Pynnönen, Katja; Rantanen, Taina; Kokko, Katja; Tiikkainen, Pirjo; Kallinen, Mauri; Törmäkangas, Timo

    2017-07-06

    We studied the associations between perceived togetherness, depressive symptoms, and loneliness over a six-month period among 222 people aged 75-79 who reported loneliness or depressive mood at baseline. The present cross-lagged models utilized baseline and six-month follow-up data of a randomized controlled trial that examined the effects of a social intervention on loneliness and depression (ISRCTN78426775). Dimensions of perceived togetherness, i.e. attachment, social integration, guidance, alliance, nurturance, and reassurance of worth, were measured with the Social Provisions Scale, depressive symptoms with a short form of the Geriatric Depression Scale, and loneliness with a single item. After controlling for baseline loneliness and depressive symptoms, baseline higher attachment in all participants and baseline higher opportunity for nurturance in the social intervention group predicted lower depressive mood at follow-up. No cross-lagged associations between the dimensions of perceived togetherness at baseline and loneliness at follow-up were observed. In addition, depressive symptoms and loneliness at baseline tended to negatively predict the dimensions of perceived togetherness at follow-up. Depressive symptoms and loneliness appear to be precursor for perceived togetherness, rather than dimensions of perceived togetherness to be antecedents of loneliness and depressiveness among older people.

  19. Psychosocial predictors of depression among older African American patients with cancer.

    Science.gov (United States)

    Hamilton, Jill B; Deal, Allison M; Moore, Angelo D; Best, Nakia C; Galbraith, Kayoll V; Muss, Hyman

    2013-07-01

    To determine whether psychosocial factors predict depression among older African American patients with cancer. A descriptive correlational study. Outpatient oncology clinic of a National Cancer Institute-designated cancer center in the southeastern United States. African American patients with cancer aged 50-88 years. Fisher's exact and Wilcoxon rank-sum tests were used to evaluate differences between patients who were possibly depressed (Geriatric Depression Scale) or not. Multivariate linear regression statistics were used to identify the psychosocial factors that predicted higher depression scores. Education and gender were included as covariates. Religiosity, emotional support, collectivism, perceived stigma, and depression. Participants (N = 77) had a mean age of 61 years (SD = 8.4), and a majority were well-educated, insured, religiously affiliated, and currently in treatment. Participants who were in the lowest income category, not married, or male had higher depression scores. The multivariable model consisting of organized religion, emotional support, collectivism, education, and gender explained 52% (adjusted R2) of the variation in depression scores. Stigma became insignificant in the multivariable model. Psychosocial factors are important predictors of depression. Emotional support and organized religious activities may represent protective factors against depression, whereas collectivism may increase their risk. Nurses need to be particularly aware of the potential psychological strain for patients with collectivist values, experienced stigma, disruptions in church attendance, and lack of emotional support. In addition, the treatment plans for these patients should ensure that family members are knowledgeable about cancer, its treatment, and side effects so they are empowered to meet support needs. Among older African American patients with cancer, emotional support and reassurance from family and friends that they will not abandon them decreases the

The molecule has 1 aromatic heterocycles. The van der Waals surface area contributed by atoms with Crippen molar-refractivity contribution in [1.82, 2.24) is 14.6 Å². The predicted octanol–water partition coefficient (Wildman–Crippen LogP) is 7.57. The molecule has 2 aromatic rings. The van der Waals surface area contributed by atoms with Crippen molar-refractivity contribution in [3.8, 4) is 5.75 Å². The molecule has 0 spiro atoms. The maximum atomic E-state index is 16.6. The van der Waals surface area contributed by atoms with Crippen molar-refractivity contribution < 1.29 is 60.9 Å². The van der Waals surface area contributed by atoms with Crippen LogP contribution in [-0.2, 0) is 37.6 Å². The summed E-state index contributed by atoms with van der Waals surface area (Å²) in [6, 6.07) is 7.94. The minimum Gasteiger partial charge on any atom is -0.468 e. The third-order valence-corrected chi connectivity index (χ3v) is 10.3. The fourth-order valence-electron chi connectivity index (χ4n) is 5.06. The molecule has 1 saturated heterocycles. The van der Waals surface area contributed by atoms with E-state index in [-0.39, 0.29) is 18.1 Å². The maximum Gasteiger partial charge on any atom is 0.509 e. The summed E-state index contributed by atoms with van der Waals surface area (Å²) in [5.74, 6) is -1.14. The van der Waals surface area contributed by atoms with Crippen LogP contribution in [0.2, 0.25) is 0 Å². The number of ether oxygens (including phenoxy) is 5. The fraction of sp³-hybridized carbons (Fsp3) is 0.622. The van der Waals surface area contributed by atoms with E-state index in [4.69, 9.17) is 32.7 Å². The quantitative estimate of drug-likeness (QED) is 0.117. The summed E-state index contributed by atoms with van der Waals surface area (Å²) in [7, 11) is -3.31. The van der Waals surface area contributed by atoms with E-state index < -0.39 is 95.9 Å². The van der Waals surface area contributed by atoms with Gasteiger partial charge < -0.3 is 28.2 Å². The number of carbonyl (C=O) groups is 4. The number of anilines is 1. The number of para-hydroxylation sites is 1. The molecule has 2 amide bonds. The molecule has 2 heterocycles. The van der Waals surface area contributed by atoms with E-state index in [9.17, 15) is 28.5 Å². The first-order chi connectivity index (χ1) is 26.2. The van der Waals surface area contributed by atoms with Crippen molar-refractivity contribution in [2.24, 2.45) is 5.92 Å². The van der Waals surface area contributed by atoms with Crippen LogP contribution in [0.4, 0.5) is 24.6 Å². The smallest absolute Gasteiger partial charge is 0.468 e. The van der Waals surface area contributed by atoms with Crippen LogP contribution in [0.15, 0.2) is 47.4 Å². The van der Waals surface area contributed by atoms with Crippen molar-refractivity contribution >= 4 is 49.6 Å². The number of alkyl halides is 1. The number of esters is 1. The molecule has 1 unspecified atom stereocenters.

20. Association Between Self-Esteem and Depressive Symptoms Is Stronger Among Black than White Older Adults.

    Science.gov (United States)

    Assari, Shervin

    2017-08-01

    Although poor self-esteem is a core component of depression, we still do not know if racial and ethnic groups differ in the magnitude of this link. This study compared Black and White older adults on the association between self-esteem and depressive symptoms. With a cross-sectional design, this study enrolled 1493 older individuals (age 66 or more) from the 2001 Religion, Aging, and Health Survey, a nationally representative study in the United States. Participants were either Blacks (n = 734) or Whites (n = 759). Depressive symptoms and self-esteem were measured using brief measures of the Center for Epidemiological Studies-Depression scale (CES-D) and the Rosenberg Self-Esteem Scale, respectively. Demographics, socioeconomics, and self-rated health (SRH) were covariates and self-identified race was the moderator. Linear regression models were used for data analysis. Low self-esteem was associated with more depressive symptoms (B = 0.17, 95 % CI 0.15-0.28), above and beyond all covariates. We found a significant and positive interaction between race (Black) and poor self-esteem on depressive symptoms (B = 0.34, 95 % CI 0.17-0.36), suggesting a stronger association between self-esteem and depressive symptoms among Blacks compared to Whites. Although low self-esteem is associated with higher depressive symptoms in both Whites and Blacks (p self-esteem and high depressive symptoms are more closely associated among Blacks than Whites. It is not clear whether depression leaves a larger scar on self-esteem for Blacks, or Blacks are more vulnerable to the effect of low self-esteem on depression.